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BeschreibungJohn Donne is now a strong candidate for the most popular Renaissance writer after Shakespeare. What lies behind this longstanding and increasing popularity? Paying tribute to the living vitality of Donne's literary voice, and the kaleidoscope of social detail embedded in his writings, Richard Sugg offers a vibrant engagement with the author's work, life and times. He argues that Donne's fiercely original mind produced remarkable and challenging new images of selfhood, love, friendship, and of a natural world marked by the unstable movement from religion to early science. As this suggests, much of Donne's continuing appeal derives from his ability to look forward to recognisably modern attitudes. At the same time, though, to fully appreciate Donne's life and writing it is necessary to comprehend the strangeness of his social and intellectual world: the peculiar mixture of splendour, violence and suffering which spilled across his path in the streets, theatres and churches of seventeenth-century London, and the attitudes and ideologies expressed within them. Richard Sugg carefully places Donne's poetry and prose in their religious and cultural context, thereby helping the reader to gain a fuller and subtler understanding of his work. He also provides a detailed overview of the current state of critical and theoretical debate. Approachable and lucid, this is a valuable introduction to one of the most enduring and widely-studied Renaissance authors. It is essential reading for anyone who wishes to engage with the distinctive questions surrounding both John Donne's writings and the Renaissance world in general.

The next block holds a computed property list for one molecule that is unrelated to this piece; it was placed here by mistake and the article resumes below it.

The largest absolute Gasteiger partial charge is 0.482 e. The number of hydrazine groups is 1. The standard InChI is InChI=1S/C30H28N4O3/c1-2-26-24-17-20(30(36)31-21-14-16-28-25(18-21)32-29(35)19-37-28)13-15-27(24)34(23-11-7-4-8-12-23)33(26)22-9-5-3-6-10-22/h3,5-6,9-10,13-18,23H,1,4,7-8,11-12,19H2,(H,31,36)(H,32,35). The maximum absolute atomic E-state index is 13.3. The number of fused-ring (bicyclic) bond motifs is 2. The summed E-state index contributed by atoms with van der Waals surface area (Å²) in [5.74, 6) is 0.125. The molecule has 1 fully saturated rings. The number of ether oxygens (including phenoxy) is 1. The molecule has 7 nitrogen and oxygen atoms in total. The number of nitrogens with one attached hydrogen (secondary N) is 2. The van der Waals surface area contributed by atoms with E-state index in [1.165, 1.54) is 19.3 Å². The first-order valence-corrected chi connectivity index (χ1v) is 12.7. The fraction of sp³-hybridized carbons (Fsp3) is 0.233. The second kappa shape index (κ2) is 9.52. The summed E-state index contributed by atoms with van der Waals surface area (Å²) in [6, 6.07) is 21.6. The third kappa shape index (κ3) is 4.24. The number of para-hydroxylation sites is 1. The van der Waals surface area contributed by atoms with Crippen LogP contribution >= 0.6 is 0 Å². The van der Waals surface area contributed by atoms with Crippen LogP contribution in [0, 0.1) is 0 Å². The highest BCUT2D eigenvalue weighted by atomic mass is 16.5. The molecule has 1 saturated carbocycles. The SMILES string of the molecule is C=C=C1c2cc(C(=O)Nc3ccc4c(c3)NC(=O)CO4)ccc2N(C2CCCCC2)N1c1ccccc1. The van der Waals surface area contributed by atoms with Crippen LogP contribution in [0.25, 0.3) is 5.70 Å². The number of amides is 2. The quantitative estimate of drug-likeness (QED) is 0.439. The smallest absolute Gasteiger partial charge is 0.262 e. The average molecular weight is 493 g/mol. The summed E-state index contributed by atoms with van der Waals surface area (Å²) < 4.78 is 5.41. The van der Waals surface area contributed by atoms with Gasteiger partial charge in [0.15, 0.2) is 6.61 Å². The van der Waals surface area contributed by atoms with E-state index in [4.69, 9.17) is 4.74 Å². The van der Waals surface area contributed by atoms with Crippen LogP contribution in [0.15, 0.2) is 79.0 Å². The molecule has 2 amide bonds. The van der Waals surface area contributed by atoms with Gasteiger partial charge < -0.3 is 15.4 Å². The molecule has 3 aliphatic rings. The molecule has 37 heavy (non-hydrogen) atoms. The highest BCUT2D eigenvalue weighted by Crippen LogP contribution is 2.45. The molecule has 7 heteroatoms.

List of Abbreviations
Note on the Text
Men and Women
Belief and Sin
The New World
Conclusion: 'Glorious Annihilation'
PortraitRICHARD SUGG is Academic Fellow in Literature and Medicine at Durham University, UK. He has published a number of articles on Donne's poetry and prose.
Untertitel: 'Critical Issues (Palgrave Hard'. Auflage 2007. Sprache: Englisch.
Erscheinungsdatum: Januar 2007
Seitenanzahl: 251 Seiten